My stepfather was Sicilian American and knew a thing or two about food. I sometimes take for granted how lucky I was to have him in my life. He would have never called himself a foodie, but he could cook anything and he would drive all over town to find the best Italian meats, cheeses and pastries, including cannoli.
A few years after leaving home, I started making cannoli on my own using cannoli shells purchased at a specialty shop. Because I never had to worry about making the shells, I got pretty good at making filling and am happy with this recipe. I use the best whole milk ricotta cheese I can find, but I usually cheat and add a small amount of cream cheese for extra smoothness. Making the shells from scratch requires cannoli forms and the motivation to deep fry, but if you have the time and patience the shells are worth it. Otherwise, just buy Alessi.
Small Batch Cannoli
Use Store-bought or recipe below
1 cup whole milk ricotta cheese
2 oz cream cheese, softened
1/3 cup confectioners’ sugar
1 1/2 teaspoon vanilla extract
1 teaspoon lemon juice
2 oz heavy cream (optional)
1/3 cup semi-sweet chocolate mini morsels
Place ricotta cheese on a stack of paper towels and blot out any excess moisture. If you use good ricotta, you probably won’t get much drainage. Transfer to food processor. Add cream cheese and process until smooth and creamy. Scrape sides of bowl. Process a little more then add confectioners’ sugar, vanilla and lemon juice; process for another 30 seconds.
In a medium size bowl, beat the cream until stiff peaks form. Fold the cheese into the whipped cream. Stir in the chocolate chips. Fill the shells before serving.
2 cups sifted all-purpose flour (8 oz)
1 tablespoon granulated sugar
1/8 teaspoon salt
1 1/2 tablespoons unsalted butter, softened
1 egg yolk
1/2 cup dry white wine plus water if needed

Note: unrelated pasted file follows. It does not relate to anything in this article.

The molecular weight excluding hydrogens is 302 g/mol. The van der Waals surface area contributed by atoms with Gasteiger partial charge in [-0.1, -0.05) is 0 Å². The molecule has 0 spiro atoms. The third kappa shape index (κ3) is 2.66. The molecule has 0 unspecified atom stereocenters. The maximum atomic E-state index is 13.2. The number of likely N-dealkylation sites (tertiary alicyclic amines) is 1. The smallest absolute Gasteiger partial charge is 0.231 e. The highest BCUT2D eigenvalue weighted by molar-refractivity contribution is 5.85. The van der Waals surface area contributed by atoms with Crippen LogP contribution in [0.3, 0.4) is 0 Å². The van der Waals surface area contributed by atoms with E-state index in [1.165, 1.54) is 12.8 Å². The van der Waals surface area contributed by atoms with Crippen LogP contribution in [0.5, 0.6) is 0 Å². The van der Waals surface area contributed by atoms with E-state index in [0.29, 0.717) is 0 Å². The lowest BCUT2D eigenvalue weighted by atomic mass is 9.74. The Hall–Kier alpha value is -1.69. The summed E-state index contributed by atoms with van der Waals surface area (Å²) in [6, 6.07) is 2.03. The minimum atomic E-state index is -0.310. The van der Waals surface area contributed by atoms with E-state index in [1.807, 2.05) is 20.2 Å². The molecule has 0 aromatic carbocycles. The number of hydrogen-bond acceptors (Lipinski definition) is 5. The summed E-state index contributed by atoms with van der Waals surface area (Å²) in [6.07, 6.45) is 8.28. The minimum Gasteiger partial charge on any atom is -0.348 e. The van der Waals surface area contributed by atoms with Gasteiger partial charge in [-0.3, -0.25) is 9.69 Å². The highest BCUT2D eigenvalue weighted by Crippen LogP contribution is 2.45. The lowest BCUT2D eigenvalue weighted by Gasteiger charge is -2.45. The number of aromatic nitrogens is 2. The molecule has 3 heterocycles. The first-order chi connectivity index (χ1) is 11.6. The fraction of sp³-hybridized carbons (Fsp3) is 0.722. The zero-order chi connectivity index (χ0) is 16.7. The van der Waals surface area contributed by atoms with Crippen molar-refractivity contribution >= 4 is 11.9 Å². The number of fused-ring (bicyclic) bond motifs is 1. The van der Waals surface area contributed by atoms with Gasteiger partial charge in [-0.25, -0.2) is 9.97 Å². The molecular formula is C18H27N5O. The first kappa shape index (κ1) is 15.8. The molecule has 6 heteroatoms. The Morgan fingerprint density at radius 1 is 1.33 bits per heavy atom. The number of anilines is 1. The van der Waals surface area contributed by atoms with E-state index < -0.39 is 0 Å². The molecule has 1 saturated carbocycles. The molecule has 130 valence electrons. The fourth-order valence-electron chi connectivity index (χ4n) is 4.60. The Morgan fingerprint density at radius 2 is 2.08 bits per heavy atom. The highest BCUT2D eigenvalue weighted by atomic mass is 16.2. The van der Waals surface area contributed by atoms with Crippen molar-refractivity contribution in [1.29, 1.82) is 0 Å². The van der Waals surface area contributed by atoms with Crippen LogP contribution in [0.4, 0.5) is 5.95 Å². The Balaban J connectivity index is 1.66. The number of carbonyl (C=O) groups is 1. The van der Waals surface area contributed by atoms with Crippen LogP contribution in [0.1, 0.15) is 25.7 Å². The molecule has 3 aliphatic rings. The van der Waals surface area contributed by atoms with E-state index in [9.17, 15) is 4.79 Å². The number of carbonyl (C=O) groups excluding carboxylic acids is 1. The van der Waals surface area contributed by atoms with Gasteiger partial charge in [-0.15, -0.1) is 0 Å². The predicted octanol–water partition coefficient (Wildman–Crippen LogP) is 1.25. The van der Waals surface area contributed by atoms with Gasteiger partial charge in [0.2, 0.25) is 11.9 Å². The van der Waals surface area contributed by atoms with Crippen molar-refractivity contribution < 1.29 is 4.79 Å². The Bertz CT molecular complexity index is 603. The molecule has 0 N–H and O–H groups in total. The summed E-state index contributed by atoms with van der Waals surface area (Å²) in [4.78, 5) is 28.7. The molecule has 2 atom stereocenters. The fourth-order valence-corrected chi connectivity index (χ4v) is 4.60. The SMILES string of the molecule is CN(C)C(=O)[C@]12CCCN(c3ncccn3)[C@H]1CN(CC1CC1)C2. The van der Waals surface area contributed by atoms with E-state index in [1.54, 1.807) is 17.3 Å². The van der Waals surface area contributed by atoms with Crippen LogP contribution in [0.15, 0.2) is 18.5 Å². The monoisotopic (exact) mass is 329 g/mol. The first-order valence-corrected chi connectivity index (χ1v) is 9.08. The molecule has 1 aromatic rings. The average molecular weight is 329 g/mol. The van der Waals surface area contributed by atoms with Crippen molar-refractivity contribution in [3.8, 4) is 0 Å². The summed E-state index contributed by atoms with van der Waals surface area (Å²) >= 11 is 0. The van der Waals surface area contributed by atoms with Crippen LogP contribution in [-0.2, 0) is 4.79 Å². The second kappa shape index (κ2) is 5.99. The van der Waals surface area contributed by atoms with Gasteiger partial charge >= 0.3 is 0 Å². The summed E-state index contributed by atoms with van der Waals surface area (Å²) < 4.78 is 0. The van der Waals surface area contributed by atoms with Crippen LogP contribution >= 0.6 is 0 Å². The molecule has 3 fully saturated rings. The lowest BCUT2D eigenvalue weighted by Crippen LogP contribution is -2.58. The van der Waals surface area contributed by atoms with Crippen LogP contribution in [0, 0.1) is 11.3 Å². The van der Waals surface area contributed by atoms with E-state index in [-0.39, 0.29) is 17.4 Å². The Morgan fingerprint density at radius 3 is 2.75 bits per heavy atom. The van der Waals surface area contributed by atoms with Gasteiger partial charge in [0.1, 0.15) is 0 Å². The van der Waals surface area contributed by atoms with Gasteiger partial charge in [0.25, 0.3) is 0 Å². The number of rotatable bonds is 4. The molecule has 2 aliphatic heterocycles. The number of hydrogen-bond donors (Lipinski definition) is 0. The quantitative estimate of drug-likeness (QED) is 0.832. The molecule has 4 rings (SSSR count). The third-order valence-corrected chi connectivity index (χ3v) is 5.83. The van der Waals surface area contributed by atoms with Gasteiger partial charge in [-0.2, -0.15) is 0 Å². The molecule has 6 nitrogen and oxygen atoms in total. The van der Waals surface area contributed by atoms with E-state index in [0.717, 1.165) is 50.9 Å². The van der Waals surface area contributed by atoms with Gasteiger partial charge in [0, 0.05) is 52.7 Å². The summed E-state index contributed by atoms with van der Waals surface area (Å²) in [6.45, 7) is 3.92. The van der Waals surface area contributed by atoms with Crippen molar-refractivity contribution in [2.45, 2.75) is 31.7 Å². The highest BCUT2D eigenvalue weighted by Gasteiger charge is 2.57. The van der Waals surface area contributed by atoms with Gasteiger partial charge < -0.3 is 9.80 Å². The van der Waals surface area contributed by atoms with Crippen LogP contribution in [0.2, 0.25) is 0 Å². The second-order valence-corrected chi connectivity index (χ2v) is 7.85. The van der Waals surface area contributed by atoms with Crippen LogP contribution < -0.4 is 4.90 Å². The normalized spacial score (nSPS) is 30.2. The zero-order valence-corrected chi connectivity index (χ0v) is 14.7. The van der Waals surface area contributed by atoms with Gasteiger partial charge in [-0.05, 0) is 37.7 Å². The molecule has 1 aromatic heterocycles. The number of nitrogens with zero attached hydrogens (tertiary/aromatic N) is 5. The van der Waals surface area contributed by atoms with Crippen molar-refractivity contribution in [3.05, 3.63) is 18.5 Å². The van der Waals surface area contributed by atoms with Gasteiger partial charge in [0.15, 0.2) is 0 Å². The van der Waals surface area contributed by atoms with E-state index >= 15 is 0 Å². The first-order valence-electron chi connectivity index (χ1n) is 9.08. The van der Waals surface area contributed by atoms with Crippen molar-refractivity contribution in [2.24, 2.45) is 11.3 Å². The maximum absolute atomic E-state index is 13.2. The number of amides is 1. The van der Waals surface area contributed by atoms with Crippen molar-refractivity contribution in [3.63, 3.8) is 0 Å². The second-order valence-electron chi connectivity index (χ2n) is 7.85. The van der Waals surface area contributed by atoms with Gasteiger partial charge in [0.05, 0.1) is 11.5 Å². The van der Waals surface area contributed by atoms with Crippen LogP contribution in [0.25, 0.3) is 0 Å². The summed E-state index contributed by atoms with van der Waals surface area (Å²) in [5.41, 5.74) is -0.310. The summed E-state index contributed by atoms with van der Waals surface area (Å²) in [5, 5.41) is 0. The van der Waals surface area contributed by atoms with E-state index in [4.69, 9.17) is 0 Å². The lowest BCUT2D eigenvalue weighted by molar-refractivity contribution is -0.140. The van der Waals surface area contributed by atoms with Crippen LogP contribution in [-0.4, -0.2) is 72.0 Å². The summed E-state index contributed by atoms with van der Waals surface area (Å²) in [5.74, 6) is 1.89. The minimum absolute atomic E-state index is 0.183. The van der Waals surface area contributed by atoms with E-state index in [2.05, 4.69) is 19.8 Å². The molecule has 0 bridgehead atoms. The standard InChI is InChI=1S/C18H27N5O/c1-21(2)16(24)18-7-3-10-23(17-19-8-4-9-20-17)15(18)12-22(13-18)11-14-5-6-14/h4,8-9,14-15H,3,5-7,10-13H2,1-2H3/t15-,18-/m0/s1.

1/4 teaspoon vanilla
Oil for frying
To make shells, mix flour, sugar and salt in bowl of food processor. Add butter and pulse until mixture is mealy. Combine egg yolk, wine and vanilla and add to processor. Pulse until mixer comes together. If mixture still seems too dry, add water 1 tablespoon at a time until it comes together. Empty onto a sheet of waxed paper and shape into a ball. Let stand for at least 30 minutes or until ready to use.
Roll dough as thin as you possibly can — you might want to do this in smaller portions. For instance, break off some dough and roll it paper thin rather than rolling the whole ball. If you want, you can even break off little sections and then press them as thinly as possible with your hands. If found that way the easiest. But if you want to cut them, roll out the dough and using edge of a bowl or large mouth wine glass, cut circles of dough. You can make them any size you want – I found the smaller cannoli easier to work with and by small, I mean about 3 inches across.
Roll each circle of dough around a metal cannoli tube, overlapping the ends and press to seal. Try not to press the dough on too tight or the cannoli shell will be more difficult to remove.
Fry two at a time in about a 1/2 inch of oil (about 360 degrees F.) for approximately 1-3 minutes, turning to brown all side. Remove from oil and set on paper towels to drain. Let cool for a few minutes, then carefully slide from tubes.
Makes about 6 to 8 depending on how big you make them or how many you mess up.